Banff National Park
Why care about bats?
- Bats play an important role in healthy ecosystems - they eat half of their body weight in insects every night!
- Bats are susceptible to a fungal disease called White-Nose Syndrome which often kills 90-100% of bats roosting together during hibernation. This has caused drastic declines in bat populations across eastern Canada.
- Six of Canada’s 19 bat species live in Banff National Park including the Little Brown Myotis; an endangered species that is highly susceptible to White-Nose Syndrome.
- All bats in Banff National Park are protected by law under the Canada National Parks Act. The Little Brown Myotis, is also protected under Canada’s Species at Risk Act.
Bats in and around buildings: What to look for
Bats often roost in attics or other hidden spaces in buildings.
Signs that bats may be inside a building include: an accumulation of guano (bat droppings that are solid, black/brown in colour, containing insect wings), noise coming from between walls, and seeing bats exit a building at sunset or entering at sunrise. Most roosting bats remain in a location for a few days, however some roosts, such as those with females and their young, may include larger numbers of bats that stay in one location for a longer period of time.
If you discover a bat, dead or alive, in a building or on the ground:
- Do not touch or handle the bat.
- Call 403-762-1470 and a Parks Canada Resource Conservation Officer will respond.
- Do not take any actions which could negatively impact the bat or a roost.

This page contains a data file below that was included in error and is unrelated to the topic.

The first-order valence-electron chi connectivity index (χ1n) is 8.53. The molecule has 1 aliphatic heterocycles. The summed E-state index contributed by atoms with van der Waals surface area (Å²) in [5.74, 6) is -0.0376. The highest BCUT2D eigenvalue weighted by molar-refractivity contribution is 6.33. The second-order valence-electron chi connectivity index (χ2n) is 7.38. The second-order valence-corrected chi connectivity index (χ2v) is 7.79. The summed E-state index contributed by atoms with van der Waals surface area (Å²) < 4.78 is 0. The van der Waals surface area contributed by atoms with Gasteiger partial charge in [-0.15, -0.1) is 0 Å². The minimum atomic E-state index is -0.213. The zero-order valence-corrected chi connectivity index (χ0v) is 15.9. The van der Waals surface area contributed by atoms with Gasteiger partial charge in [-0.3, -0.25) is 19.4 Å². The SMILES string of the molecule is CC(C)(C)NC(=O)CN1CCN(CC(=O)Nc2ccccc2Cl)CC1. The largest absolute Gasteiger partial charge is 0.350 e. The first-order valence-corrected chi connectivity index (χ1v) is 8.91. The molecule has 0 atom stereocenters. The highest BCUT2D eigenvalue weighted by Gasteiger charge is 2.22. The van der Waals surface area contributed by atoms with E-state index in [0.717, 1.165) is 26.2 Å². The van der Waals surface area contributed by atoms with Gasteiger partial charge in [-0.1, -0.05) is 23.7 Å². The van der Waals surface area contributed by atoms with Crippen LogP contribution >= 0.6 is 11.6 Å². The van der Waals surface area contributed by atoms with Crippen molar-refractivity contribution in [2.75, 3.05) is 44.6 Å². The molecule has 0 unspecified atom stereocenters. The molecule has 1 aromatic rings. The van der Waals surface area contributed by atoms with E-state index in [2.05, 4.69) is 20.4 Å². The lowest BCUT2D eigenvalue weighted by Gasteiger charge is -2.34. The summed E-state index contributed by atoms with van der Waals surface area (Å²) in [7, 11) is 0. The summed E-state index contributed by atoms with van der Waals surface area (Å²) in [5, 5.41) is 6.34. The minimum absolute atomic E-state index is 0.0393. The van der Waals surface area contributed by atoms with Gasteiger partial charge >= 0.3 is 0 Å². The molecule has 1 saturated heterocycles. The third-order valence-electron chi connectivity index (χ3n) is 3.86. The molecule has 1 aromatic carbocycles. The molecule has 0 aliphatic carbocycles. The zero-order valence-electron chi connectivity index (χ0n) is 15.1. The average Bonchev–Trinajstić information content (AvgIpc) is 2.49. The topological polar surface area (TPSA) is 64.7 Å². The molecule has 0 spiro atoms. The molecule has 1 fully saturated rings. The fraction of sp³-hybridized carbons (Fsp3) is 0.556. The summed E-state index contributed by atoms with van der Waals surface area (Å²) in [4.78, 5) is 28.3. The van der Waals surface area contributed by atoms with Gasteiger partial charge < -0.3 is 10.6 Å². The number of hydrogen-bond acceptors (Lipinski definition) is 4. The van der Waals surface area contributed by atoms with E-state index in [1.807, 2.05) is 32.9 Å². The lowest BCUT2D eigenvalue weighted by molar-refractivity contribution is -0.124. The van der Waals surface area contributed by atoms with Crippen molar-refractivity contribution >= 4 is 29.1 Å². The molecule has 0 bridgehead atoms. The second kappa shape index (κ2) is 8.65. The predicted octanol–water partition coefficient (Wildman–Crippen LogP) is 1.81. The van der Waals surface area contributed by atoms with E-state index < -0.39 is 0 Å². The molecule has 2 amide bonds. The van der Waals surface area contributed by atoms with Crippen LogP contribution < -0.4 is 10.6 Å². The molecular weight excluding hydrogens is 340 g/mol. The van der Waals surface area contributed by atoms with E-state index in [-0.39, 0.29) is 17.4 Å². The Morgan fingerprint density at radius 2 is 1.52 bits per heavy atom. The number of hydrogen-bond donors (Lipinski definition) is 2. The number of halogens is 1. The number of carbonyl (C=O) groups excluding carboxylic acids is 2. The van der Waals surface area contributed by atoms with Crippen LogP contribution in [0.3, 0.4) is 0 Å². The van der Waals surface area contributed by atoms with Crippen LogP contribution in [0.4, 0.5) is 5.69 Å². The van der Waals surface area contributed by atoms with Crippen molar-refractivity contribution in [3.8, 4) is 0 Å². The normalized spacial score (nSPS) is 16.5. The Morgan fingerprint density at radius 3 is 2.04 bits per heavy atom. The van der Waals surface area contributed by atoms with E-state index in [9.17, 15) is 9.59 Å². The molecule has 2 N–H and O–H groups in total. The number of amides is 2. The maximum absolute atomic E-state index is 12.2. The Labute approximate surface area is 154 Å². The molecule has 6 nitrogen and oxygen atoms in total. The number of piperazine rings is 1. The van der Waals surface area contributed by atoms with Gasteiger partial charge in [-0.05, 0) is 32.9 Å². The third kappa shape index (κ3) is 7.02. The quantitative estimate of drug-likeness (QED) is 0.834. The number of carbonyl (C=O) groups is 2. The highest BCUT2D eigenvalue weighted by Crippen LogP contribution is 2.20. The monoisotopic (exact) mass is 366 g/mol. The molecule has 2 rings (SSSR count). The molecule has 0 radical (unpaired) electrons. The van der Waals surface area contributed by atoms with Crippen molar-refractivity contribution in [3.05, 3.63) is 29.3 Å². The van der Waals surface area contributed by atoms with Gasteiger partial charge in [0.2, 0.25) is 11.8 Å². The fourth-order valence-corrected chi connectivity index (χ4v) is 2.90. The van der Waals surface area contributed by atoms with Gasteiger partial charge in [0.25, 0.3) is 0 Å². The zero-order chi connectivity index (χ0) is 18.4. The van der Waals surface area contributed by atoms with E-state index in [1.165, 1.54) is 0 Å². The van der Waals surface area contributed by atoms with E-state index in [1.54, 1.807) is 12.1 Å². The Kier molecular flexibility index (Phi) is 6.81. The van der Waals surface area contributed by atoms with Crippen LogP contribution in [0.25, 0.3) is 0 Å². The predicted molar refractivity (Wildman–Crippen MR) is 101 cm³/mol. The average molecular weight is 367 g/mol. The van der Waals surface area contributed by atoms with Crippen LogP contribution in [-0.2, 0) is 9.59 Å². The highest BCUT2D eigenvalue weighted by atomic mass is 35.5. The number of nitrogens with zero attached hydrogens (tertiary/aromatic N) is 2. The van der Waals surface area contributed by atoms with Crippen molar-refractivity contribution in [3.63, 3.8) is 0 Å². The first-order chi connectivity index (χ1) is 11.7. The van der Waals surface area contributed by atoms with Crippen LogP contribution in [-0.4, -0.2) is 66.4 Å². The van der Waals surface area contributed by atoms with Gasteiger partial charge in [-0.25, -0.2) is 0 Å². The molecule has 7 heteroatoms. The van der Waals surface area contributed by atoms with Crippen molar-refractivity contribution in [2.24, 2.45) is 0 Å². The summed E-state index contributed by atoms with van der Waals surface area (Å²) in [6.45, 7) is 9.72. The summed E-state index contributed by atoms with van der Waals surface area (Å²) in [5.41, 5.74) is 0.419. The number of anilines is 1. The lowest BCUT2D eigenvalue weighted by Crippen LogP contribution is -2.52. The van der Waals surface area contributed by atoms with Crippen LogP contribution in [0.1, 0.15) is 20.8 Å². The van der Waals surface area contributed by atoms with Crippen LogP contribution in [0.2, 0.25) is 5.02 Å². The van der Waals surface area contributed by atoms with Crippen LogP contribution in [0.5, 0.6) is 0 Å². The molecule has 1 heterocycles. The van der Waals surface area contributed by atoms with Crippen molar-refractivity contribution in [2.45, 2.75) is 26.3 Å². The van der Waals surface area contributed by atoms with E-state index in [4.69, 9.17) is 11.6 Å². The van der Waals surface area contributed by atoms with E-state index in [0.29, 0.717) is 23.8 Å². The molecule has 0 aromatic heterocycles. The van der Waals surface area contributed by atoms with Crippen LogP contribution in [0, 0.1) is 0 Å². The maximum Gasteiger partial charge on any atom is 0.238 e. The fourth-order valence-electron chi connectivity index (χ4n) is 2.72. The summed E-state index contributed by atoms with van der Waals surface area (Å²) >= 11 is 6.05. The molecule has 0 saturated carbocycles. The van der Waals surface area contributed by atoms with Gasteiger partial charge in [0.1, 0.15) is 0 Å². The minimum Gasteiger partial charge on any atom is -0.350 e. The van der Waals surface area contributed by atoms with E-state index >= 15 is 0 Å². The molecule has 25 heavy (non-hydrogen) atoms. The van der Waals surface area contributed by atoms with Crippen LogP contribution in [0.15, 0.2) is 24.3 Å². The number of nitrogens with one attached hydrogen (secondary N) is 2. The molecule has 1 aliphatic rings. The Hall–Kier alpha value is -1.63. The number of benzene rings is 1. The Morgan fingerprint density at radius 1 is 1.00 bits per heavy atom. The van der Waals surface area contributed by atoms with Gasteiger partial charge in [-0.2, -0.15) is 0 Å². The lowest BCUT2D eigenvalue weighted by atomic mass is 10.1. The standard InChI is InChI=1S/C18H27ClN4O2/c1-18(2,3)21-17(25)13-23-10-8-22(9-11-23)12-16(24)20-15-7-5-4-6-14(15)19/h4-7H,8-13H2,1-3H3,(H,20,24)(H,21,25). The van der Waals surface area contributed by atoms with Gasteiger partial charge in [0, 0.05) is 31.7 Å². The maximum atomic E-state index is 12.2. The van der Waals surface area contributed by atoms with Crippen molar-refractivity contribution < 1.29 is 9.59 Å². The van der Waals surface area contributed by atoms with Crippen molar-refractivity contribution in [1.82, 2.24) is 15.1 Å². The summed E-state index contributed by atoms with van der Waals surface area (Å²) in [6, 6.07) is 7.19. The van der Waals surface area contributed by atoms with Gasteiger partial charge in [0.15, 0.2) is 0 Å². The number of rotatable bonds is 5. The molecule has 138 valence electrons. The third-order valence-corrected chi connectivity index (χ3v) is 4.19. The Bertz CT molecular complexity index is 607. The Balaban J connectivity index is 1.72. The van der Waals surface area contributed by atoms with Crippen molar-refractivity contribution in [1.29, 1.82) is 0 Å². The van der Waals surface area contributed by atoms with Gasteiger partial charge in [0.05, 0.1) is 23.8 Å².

- If possible, isolate the bat to one room by closing interior doors and windows.
- Keep people and pets away.
Coming in contact with a bat may pose serious health risks
- Recently there have been documented cases of bats with rabies in Banff National Park.
- Rabies is a rare but serious viral disease that can infect humans and domestic pets.
- Rabies can be transmitted if you are bitten or scratched by an infected bat. It can also be transmitted if infectious material, such as saliva, gets directly into the eyes, nose, mouth, or a wound.
- If you know or suspect that you have been bitten or scratched by a bat, wash the wound well with soap and water and immediately seek medical treatment. Do not wait. Rabies is almost always fatal once symptoms appear.
- Seek immediate medical advice if you know or suspect that you may have been in direct contact with a bat even if there are no signs of a bite or scratch (e.g. a bat present inside your house when you are sleeping).
- If a pet comes in contact with a live or a dead bat immediately contact your veterinarian.
All bats are protected by law in Banff National Park
- It is illegal to disturb or harm bats or their roosts whether inside or outside a building.
- Violators will be charged, be required to appear in court, and could pay fines up to $25 000.
- If the violation occurs while performing on-the-job duties, the company’s business license may be impacted.
- If you witness anyone disturbing a bat or a roost, observe, record and report this information to Banff Emergency Dispatch 403-762-1470, any time, day or night.
- Natural caves are critical habitat for some species of bat which use them to hibernate during winter. It is illegal to enter any cave in Banff National Park without written authorization from the Superintendent.
If you are undertaking building renovations or construction activities
Always be on the lookout for signs of bats. Parks Canada requires a pre-construction bat survey to be completed if there is a possibility that bats are roosting on site. If you encounter live or dead bats, or find signs of bats, stop work and immediately call 403-762-1470. A Parks Canada Resource Conservation Officer will respond and advise you of appropriate actions to take.
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